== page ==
3. You are allowed 15 minutes time before the examination begins, during which you should read the question paper and, if you wish, highlight and/or make notes on the question paper. However, you are not allowed, under any circumstances, to open the answer sheet and start writing during this time.
  4. Support each of your answers with reasons, relevant legal provisions and legal principles. The length of the answer would not determine in marks.

Question 1

Before you is a petition for review. The review petitioner ‘A’ was one of the defendants in a suit for partition filed by his brother ‘B’. ‘A’ did not come to contest the suit. A preliminary decree defining the shares of the parties was passed on 31.12.2009. thereafter, ‘B’ applied for a final decree for partition by metes & bounds. ‘A’ was pursuing a probate case setting up a Will from his father, the common ancestor of the parties. During the proceedings for the final decree, ‘A’ on 01.12.2010 files the review petition, now under consideration, on the following ground:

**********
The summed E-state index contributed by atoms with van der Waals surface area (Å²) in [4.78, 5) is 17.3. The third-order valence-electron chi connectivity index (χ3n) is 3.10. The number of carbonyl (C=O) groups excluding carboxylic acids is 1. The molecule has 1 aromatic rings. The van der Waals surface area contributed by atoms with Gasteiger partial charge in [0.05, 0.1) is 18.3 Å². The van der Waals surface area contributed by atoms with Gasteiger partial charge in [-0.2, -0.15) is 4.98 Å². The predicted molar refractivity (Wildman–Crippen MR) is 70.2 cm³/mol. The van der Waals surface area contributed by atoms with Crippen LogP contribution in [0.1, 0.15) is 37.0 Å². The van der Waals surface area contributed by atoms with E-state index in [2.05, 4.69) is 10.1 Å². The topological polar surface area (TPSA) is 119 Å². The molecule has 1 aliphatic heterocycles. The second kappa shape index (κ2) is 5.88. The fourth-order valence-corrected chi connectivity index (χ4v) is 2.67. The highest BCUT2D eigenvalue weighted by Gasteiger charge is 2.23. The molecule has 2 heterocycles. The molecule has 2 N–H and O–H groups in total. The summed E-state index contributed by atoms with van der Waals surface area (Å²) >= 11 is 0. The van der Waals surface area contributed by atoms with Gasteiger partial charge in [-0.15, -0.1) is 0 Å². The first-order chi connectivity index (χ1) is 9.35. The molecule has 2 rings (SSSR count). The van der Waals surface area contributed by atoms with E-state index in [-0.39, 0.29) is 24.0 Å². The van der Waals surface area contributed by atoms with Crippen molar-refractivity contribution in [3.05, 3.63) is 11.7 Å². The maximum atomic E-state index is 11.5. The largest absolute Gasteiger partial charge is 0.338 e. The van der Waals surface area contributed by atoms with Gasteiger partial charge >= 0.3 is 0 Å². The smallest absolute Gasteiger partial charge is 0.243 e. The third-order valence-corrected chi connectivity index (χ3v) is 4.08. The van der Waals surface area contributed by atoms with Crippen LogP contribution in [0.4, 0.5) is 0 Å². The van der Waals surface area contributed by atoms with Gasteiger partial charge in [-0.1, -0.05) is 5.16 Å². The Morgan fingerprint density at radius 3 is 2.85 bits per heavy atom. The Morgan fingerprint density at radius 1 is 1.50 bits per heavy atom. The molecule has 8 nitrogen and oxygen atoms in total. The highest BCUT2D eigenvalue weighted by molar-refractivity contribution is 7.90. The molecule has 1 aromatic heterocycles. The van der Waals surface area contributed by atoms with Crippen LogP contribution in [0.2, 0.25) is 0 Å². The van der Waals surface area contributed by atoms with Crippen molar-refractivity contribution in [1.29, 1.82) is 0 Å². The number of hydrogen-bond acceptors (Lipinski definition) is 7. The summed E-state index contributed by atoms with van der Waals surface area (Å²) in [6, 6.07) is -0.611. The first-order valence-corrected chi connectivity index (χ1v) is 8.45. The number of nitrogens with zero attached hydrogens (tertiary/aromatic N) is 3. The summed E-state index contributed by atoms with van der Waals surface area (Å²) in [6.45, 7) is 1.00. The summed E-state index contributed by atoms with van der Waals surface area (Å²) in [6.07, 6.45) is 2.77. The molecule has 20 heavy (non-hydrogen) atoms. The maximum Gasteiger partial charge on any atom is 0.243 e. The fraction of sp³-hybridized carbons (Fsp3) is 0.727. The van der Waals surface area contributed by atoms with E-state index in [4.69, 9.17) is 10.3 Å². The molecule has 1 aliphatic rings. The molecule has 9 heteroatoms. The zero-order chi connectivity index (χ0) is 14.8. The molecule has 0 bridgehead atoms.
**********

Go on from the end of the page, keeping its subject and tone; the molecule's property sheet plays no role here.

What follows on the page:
“Since the probate case was pending, ‘A’ was advised, there was no gain in contesting the suit for partition and hence he did not contest the suit. Now that he has obtained probate of the Will of his father on 01.09.2009, he has been advised to seek review of the preliminary decree as the shares of the parties as per the Will are quite different from the shares declared by the preliminary decree. The preliminary decree is an error and so the same be reviewed by exercise of the court’s inherent power.”